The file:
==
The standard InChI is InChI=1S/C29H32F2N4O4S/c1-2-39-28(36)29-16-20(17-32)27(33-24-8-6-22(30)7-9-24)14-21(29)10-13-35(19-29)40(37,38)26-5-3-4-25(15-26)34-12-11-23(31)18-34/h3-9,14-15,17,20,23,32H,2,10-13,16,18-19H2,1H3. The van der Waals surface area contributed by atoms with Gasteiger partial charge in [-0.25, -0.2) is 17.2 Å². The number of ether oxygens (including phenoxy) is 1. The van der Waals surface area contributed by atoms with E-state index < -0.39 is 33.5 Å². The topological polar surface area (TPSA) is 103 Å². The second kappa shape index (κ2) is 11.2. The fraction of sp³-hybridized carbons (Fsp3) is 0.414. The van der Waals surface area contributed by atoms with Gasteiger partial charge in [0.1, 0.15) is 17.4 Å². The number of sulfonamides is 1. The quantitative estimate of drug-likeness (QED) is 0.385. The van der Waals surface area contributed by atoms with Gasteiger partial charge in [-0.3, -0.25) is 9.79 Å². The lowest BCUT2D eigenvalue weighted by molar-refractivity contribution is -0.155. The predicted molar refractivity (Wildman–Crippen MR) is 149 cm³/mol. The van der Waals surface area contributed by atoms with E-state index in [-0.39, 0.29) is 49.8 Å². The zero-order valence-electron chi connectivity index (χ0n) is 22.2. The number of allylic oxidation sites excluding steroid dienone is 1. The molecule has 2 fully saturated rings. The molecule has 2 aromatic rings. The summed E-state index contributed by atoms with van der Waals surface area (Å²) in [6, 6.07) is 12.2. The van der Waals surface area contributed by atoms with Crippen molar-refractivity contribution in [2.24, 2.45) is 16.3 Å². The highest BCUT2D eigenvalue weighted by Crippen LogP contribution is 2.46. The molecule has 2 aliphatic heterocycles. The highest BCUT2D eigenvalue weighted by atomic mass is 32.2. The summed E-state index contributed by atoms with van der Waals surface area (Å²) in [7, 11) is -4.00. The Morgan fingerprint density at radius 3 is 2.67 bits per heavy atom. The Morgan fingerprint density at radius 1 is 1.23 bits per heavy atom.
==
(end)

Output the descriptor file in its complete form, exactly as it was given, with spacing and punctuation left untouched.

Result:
The standard InChI is InChI=1S/C29H32F2N4O4S/c1-2-39-28(36)29-16-20(17-32)27(33-24-8-6-22(30)7-9-24)14-21(29)10-13-35(19-29)40(37,38)26-5-3-4-25(15-26)34-12-11-23(31)18-34/h3-9,14-15,17,20,23,32H,2,10-13,16,18-19H2,1H3. The van der Waals surface area contributed by atoms with Gasteiger partial charge in [-0.25, -0.2) is 17.2 Å². The number of ether oxygens (including phenoxy) is 1. The van der Waals surface area contributed by atoms with E-state index < -0.39 is 33.5 Å². The topological polar surface area (TPSA) is 103 Å². The second kappa shape index (κ2) is 11.2. The fraction of sp³-hybridized carbons (Fsp3) is 0.414. The van der Waals surface area contributed by atoms with Gasteiger partial charge in [0.1, 0.15) is 17.4 Å². The number of sulfonamides is 1. The quantitative estimate of drug-likeness (QED) is 0.385. The van der Waals surface area contributed by atoms with Gasteiger partial charge in [-0.3, -0.25) is 9.79 Å². The lowest BCUT2D eigenvalue weighted by molar-refractivity contribution is -0.155. The predicted molar refractivity (Wildman–Crippen MR) is 149 cm³/mol. The van der Waals surface area contributed by atoms with E-state index in [-0.39, 0.29) is 49.8 Å². The zero-order valence-electron chi connectivity index (χ0n) is 22.2. The number of allylic oxidation sites excluding steroid dienone is 1. The molecule has 2 fully saturated rings. The molecule has 2 aromatic rings. The summed E-state index contributed by atoms with van der Waals surface area (Å²) in [6, 6.07) is 12.2. The van der Waals surface area contributed by atoms with Crippen molar-refractivity contribution in [2.24, 2.45) is 16.3 Å². The highest BCUT2D eigenvalue weighted by Crippen LogP contribution is 2.46. The molecule has 2 aliphatic heterocycles. The highest BCUT2D eigenvalue weighted by atomic mass is 32.2. The summed E-state index contributed by atoms with van der Waals surface area (Å²) in [7, 11) is -4.00. The Morgan fingerprint density at radius 3 is 2.67 bits per heavy atom. The Morgan fingerprint density at radius 1 is 1.23 bits per heavy atom.